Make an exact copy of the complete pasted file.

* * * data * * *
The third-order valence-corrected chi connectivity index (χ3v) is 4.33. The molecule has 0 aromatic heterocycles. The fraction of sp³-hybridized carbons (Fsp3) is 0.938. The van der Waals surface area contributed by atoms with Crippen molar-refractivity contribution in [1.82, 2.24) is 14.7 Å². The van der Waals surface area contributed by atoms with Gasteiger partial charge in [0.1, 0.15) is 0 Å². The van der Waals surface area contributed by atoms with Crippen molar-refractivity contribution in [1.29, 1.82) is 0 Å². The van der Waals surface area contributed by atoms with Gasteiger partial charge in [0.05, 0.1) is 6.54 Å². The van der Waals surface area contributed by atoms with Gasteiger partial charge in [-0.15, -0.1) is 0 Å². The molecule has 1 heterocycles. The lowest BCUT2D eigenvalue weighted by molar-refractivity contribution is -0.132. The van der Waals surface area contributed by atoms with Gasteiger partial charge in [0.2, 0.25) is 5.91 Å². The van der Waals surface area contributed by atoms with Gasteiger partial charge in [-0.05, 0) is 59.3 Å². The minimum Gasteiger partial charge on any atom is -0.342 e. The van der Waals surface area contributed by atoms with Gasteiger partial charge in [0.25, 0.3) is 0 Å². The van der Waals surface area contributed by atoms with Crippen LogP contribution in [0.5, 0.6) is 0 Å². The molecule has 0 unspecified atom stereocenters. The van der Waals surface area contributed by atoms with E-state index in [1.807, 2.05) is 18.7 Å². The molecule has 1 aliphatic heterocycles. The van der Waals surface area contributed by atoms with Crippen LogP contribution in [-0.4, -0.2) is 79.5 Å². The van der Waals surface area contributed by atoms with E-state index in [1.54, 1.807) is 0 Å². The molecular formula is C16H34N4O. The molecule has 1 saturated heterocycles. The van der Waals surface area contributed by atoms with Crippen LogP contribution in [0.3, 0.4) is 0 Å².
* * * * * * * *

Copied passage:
The third-order valence-corrected chi connectivity index (χ3v) is 4.33. The molecule has 0 aromatic heterocycles. The fraction of sp³-hybridized carbons (Fsp3) is 0.938. The van der Waals surface area contributed by atoms with Crippen molar-refractivity contribution in [1.82, 2.24) is 14.7 Å². The van der Waals surface area contributed by atoms with Gasteiger partial charge in [0.1, 0.15) is 0 Å². The van der Waals surface area contributed by atoms with Crippen molar-refractivity contribution in [1.29, 1.82) is 0 Å². The van der Waals surface area contributed by atoms with Gasteiger partial charge in [0.05, 0.1) is 6.54 Å². The van der Waals surface area contributed by atoms with Gasteiger partial charge in [-0.15, -0.1) is 0 Å². The molecule has 1 heterocycles. The lowest BCUT2D eigenvalue weighted by molar-refractivity contribution is -0.132. The van der Waals surface area contributed by atoms with Gasteiger partial charge in [0.2, 0.25) is 5.91 Å². The van der Waals surface area contributed by atoms with Gasteiger partial charge in [-0.05, 0) is 59.3 Å². The minimum Gasteiger partial charge on any atom is -0.342 e. The van der Waals surface area contributed by atoms with Gasteiger partial charge in [0.25, 0.3) is 0 Å². The van der Waals surface area contributed by atoms with Crippen LogP contribution in [0.5, 0.6) is 0 Å². The molecule has 0 unspecified atom stereocenters. The van der Waals surface area contributed by atoms with E-state index in [1.807, 2.05) is 18.7 Å². The molecule has 1 aliphatic heterocycles. The van der Waals surface area contributed by atoms with Crippen LogP contribution in [-0.4, -0.2) is 79.5 Å². The van der Waals surface area contributed by atoms with E-state index in [1.54, 1.807) is 0 Å². The molecular formula is C16H34N4O. The molecule has 1 saturated heterocycles. The van der Waals surface area contributed by atoms with Crippen LogP contribution in [0.3, 0.4) is 0 Å².